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Alaska flying

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Well-known member
Nov 27, 2001
I am currently tossing around the idea of flying in Alaska. My questions revolve around how to get work there and what to look for in terms of employers. I plan to be done with my ratings through CFI by late winter or spring, which I understand to be a good time to look for work up there. If any of you could point out a few pros and cons of flying in Alaska and anything that would be useful I would greatly appreciate it.

ps- I have a learned a great deal reading all of your posts and hope some day I can spread the same type of wisdom!
I had tossed that idea around too and learned that flying in Alaska is quite dangerous if you don't know the terrain very, very well. I haven't flown there but I have found that the best way to get a job in the lower 48 is to walk a resume in to the chief pilot.
God's country

I have flown about 1000 hours in Alaska, mostly out in the Bristol Bay Area. On and off the beaches and doing all the great things you do with airplanes in Alaska. Alaska is totally diffrent from flying down here. I flew up there 1980-84 so things have changed quite a bit with GPS and all the other stuff. But they still need pilots but you must remember that the averge Alaskan has between 25,000 and 30,000 hours. Guys that are 21 have thousands of hours already as they have been flying since they have had diapers. Once you are in the bush to go anywhere you jump in your Cub or whatever. Everyone in the bush as their "hunter" airplane-no airworthiness certificate or anything, kinda like a dune-buggy. The FAA has no choice but to look the other way. The only way to get "in" in Alaska is to start instucting out of Anchorage, or do what I did, take your own airplane up there.Once you have about 500 hours AK time you can move to Bethel or Dillingham and start flying the bush. That takes time and is hard duty but what you learn will stay will you for a lifetime. The best flying experience's and my most cherished memories are from Alaska. I would still be there but my wife got tired of living 400 miles from the nearest road. I would move back in a heart-beat. Maybe after I have to retire from the airlines I'll go back......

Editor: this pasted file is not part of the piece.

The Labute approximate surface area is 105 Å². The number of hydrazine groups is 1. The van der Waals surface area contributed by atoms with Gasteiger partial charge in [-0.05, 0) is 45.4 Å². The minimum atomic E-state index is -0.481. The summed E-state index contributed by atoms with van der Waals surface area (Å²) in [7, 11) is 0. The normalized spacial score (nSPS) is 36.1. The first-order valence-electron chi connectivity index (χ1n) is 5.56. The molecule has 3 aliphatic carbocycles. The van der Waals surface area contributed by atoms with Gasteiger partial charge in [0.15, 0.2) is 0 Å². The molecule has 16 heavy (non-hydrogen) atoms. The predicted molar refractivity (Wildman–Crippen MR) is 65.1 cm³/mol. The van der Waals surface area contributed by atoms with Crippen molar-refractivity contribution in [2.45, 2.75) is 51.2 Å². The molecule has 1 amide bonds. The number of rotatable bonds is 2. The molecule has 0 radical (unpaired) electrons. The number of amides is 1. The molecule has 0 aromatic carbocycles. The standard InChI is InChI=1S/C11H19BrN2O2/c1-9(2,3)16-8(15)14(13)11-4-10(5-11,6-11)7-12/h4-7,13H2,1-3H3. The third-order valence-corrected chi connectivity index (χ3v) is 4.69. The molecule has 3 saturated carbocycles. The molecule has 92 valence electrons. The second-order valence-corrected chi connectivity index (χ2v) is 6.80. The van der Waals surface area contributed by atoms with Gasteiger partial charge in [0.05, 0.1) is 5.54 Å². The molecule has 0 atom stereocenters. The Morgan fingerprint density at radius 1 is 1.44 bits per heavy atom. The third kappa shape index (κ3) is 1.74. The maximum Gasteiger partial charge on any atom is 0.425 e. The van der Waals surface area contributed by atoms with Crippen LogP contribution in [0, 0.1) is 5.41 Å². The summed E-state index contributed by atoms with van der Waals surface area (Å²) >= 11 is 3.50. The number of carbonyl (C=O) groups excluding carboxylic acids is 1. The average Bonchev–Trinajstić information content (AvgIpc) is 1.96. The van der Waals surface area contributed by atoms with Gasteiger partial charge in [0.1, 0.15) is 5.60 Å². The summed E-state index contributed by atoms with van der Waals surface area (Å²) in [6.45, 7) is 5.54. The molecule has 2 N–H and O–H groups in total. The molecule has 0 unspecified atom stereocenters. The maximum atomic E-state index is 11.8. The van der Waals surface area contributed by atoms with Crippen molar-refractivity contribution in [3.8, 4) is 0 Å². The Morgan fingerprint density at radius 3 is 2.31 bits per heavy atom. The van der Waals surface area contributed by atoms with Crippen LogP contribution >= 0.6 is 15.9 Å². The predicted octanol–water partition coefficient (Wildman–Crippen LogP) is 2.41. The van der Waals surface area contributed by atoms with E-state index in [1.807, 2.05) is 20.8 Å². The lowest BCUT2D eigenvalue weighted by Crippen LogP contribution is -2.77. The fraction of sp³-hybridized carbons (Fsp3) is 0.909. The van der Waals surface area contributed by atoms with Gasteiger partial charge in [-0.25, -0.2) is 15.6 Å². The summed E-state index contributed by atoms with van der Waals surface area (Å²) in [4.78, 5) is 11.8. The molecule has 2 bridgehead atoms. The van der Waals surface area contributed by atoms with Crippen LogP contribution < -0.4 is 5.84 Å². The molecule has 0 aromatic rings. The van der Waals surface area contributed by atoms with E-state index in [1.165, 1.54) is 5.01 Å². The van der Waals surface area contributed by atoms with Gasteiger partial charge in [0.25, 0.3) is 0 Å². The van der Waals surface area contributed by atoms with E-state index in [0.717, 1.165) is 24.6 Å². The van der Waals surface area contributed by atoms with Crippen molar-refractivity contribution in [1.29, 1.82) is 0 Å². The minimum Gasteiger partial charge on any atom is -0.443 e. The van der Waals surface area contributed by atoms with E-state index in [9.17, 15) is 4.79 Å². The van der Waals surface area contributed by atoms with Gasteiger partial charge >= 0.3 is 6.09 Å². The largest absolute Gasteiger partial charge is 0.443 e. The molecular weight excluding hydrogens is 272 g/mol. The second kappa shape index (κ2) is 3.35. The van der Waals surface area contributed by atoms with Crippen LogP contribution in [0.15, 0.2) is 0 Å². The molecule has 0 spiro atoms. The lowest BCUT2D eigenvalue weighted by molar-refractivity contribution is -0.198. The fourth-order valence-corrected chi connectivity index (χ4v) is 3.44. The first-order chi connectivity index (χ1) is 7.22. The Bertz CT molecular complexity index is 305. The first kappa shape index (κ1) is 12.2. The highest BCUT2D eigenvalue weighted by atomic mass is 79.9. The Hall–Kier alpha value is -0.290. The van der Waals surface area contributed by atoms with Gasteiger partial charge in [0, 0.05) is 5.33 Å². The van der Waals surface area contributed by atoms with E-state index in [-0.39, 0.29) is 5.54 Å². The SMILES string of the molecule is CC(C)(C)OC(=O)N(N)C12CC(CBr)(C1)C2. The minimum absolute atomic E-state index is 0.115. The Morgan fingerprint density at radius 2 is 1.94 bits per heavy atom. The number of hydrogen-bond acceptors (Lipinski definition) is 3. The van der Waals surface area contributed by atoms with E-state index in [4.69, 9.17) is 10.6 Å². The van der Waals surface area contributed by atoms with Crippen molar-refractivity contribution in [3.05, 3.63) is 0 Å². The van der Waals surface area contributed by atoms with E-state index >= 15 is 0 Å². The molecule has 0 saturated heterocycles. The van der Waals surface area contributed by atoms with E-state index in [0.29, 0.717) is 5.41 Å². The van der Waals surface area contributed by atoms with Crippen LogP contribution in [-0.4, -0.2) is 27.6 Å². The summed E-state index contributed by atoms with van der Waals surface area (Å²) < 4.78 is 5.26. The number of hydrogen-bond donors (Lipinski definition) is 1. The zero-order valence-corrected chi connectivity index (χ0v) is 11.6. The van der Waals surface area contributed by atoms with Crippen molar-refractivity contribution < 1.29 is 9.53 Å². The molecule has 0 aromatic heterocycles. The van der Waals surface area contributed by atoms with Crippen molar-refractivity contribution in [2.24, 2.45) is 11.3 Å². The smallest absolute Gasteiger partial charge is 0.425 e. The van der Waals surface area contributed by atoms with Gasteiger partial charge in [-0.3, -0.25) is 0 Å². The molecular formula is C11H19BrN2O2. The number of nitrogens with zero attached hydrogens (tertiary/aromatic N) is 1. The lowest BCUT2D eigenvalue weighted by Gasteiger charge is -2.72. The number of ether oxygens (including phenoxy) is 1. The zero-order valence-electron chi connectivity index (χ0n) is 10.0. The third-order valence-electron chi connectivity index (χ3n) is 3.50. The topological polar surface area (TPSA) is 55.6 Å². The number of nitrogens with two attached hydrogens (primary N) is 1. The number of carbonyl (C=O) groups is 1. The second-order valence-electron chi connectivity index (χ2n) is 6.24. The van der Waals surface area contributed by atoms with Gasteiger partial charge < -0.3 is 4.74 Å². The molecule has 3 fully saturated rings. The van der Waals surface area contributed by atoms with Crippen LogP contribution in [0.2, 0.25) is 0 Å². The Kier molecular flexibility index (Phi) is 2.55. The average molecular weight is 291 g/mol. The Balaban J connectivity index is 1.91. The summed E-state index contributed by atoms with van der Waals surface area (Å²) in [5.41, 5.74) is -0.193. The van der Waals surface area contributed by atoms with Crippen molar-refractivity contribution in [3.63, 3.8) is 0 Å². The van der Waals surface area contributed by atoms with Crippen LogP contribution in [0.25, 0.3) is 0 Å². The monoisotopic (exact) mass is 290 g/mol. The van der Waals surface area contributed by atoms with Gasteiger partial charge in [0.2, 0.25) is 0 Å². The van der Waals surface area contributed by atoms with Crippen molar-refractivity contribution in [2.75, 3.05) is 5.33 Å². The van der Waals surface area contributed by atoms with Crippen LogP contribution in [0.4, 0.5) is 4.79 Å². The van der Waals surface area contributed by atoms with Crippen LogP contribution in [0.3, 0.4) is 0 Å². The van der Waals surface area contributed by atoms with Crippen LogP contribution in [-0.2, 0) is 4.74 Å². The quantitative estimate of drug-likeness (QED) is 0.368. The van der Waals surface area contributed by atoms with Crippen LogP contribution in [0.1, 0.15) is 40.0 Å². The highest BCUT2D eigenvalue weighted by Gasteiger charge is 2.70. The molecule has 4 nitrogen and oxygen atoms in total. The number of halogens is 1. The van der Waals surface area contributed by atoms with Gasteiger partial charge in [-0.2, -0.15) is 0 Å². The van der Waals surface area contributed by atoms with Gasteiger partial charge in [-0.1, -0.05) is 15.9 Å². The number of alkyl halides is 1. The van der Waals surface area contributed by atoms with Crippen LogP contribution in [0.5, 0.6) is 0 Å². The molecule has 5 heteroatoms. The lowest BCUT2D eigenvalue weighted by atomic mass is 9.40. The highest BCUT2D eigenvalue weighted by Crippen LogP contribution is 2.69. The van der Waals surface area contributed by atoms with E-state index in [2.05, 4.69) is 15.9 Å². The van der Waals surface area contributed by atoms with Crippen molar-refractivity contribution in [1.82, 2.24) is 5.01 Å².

Alaska flying is awsome! I was born and raised with virtually all of my time built up there. It sounds like it may be a little easier getting a job in Alaska than a few years ago. For instance the outfit I worked for only required the comm-multi cert. to fly right seat in a twin otter, 121, with no min. hour requirement. There is countless 135 operators up there, in the Anchorage area and out in the bush. I have to agree that the flying is dangerous if you don't know the terrain, but having flown in the lower 48 the last year, I think you'll find it to be second to none. Drop me a private message and I'll give you any info I know on the outfit your interested in.


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